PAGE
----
OWS Activists Called Domestic Terrorists
OWS Activists Called Domestic Terrorists
by Stephen Lendman
US history is littered with repressive laws. Constitutional protections and civil liberties have been targeted. The 1798 Alien and Sedition Acts restricted First Amendment freedoms.
So did the 1917 Espionage Act, 1919 anti-communist Palmer raids, 1934 Special Committee on Un-American Activities, its House Un-American Activities Committee (HUAC) successor, FBI COINTELPRO crackdowns, 1996 Anti-Terrorism and Effective Death Penalty Act, 2001 USA Patriot Act, and other post-9/11 measures.
Police state harshness today reflects US policy. Compromised civil liberties expanded government surveillance, eroded habeas rights, formalized military tribunals, permitted torture-extracted confessions, and sanctified violence in the name of national security.
Thousands of political prisoners languish in America's gulag. It's the world's largest by far. It's one of the harshest.
Many there deserve praise, not imprisonment. OWS activists may join them. More on that below.
For the first time, Patriot Act provisions created the crime of domestic terrorism. Section 802 applies to persons alleged to engage in acts "dangerous to human life."
Evidence isn't needed. Accusations suffice. US citizens and permanent residents are vulnerable. They're frequent targets. They're unjustly accused of violating federal, state, or local laws if they:
- intimidate or coerce a civilian population;
- influence government policy by intimidation or coercion; and/or
- affect government conduct by mass destruction, assassination or kidnapping.
Patriot Act legislation enacted sweeping federal powers. They're used to investigate and prosecute alleged terrorism. Civil libertarians, environmental and animal rights activists are targeted.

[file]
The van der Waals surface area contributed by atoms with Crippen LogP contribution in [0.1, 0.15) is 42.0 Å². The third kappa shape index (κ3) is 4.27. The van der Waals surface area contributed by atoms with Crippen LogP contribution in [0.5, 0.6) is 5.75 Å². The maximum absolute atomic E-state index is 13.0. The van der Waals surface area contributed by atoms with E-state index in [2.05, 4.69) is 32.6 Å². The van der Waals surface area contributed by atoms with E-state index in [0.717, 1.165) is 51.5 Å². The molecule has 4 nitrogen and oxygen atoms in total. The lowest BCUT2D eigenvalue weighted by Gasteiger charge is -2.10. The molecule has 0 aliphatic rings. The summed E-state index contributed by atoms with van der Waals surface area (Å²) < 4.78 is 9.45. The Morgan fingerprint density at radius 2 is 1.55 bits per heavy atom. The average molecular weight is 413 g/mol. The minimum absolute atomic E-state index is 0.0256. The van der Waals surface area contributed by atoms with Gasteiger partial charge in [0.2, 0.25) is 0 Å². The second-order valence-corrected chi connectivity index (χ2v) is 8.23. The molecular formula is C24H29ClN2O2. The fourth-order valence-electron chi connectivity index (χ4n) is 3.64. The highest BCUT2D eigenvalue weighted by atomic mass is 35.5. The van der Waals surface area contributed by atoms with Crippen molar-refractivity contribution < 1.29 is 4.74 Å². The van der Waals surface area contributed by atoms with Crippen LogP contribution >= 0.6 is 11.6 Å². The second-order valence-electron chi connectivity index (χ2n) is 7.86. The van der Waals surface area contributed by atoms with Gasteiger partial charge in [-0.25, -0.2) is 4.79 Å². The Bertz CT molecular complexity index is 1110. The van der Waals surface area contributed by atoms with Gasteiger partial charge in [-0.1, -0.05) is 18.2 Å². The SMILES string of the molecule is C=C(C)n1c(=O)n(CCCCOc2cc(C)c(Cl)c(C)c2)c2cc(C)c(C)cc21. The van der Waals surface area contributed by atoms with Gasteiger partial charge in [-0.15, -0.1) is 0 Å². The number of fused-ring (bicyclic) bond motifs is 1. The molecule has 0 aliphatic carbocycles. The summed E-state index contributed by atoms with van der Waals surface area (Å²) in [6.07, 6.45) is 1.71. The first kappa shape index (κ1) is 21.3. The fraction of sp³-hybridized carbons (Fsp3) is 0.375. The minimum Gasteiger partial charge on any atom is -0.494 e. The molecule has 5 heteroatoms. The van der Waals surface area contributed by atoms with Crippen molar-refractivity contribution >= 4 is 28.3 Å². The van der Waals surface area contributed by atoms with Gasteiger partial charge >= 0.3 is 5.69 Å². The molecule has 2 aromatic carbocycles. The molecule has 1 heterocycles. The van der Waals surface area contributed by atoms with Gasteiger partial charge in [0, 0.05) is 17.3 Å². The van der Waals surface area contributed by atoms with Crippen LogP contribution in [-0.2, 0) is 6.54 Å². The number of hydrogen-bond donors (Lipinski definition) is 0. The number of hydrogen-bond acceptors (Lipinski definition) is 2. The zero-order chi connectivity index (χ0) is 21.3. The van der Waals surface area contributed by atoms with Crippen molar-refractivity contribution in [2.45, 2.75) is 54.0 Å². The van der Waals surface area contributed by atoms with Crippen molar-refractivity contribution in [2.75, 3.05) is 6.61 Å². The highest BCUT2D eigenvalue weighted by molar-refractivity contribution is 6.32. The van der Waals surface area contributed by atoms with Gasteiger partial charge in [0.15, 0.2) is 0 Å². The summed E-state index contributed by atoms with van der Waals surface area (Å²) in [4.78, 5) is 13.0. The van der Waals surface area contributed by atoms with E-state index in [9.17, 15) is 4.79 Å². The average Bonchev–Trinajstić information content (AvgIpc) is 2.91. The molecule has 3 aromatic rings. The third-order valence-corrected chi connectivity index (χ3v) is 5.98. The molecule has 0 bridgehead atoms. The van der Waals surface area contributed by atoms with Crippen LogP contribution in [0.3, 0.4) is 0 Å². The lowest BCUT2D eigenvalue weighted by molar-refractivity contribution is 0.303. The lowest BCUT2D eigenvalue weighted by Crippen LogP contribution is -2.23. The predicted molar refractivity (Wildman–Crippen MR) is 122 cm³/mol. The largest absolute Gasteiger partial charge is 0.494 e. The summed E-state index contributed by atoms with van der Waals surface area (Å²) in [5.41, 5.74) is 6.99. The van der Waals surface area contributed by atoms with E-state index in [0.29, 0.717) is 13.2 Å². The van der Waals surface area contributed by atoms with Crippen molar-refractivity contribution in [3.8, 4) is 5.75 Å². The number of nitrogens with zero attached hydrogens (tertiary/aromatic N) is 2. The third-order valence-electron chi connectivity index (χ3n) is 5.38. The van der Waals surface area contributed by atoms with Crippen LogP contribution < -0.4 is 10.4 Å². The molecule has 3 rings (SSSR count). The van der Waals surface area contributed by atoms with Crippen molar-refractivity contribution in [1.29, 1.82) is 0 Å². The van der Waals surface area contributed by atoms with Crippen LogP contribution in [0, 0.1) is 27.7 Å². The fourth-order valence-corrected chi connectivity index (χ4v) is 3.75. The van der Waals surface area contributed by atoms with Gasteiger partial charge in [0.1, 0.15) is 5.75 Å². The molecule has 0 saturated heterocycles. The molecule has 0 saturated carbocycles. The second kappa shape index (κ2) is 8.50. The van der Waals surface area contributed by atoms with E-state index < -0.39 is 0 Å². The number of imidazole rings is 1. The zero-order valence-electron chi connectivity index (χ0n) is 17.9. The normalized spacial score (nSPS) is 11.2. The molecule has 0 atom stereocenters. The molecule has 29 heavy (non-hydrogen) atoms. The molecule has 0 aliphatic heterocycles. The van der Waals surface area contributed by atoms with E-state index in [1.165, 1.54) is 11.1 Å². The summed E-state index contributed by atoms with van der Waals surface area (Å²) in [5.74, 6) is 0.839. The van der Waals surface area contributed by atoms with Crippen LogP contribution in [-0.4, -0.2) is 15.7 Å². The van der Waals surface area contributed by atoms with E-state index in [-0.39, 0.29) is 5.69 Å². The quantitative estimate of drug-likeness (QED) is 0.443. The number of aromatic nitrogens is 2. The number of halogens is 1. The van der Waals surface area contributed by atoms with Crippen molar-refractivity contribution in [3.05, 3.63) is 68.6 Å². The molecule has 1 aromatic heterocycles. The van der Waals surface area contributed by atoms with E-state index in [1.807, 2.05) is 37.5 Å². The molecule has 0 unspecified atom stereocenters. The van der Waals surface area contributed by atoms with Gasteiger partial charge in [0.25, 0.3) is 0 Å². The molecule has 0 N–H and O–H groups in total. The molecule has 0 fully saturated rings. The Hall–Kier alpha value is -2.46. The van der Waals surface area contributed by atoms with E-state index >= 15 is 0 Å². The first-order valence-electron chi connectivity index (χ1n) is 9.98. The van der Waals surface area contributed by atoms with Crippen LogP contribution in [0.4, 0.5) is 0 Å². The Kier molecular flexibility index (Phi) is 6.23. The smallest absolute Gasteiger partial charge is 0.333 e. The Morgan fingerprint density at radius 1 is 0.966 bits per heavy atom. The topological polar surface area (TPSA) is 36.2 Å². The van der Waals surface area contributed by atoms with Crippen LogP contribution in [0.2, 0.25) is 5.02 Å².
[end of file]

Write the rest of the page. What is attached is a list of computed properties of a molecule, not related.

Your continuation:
Peaceful demonstrations are criminalized. At times, long-term incarceration follows.
In 2001, prominent Americans demonstrated on Vieques Island, Puerto Rico. Civil disobedience actions were included. Activists entered a US airbase. They harmed no one.
They protested against Pentagon exercises. They included bombings. This type activism is called domestic terrorism if done to influence government policy.
Patriot legislation's Section 806 lets authorities confiscate or freeze foreign and domestic assets. No hearing or notice is required.
Individuals, organizations, and other entities are vulnerable. Prosecutors can say they engaged in planning, supporting, concealing, or perpetrating any anti-American act of domestic or international terrorism.
Evidence isn't required. Guilt by accusation follows. Victims are some of America's best. They're targeted for their political beliefs. Putting their bodies on the line for justice harms them.
Wide-sweeping, vague legislative language perversely permits calling constitutionally protected acts terrorism.
Imagine being criminalized for doing the right thing. Occupy Wall Street activists were targeted straightaway. Dissent is called subversive.
Patriot Act provisions compromise due process, freedom of association, and protections from unreasonable searches and seizures.
They authorize unchecked surveillance powers. They're used to access personal records, monitor financial transactions, as well as student, medical and other documents.
Virtually anything goes replaced constitutional protections. No one's safe anywhere for doing the right thing.
America's on a slippery slope toward full-blown tyranny. Freedom hangs by a thread. Anyone challenging state power is vulnerable. Constitutional protections don't apply.
On December 24, Russia Today headlined "Terrorists and criminals: Documents prove FBI monitored OWS."
Federal surveillance was initiated weeks before demonstrations began.
The Partnership for Civil Justice Fund (PCJF) is a public service legal organization. It's "dedicated to the defense of human and civil rights secured by law, the protection of free speech and dissent, and the elimination of prejudice and discrimination."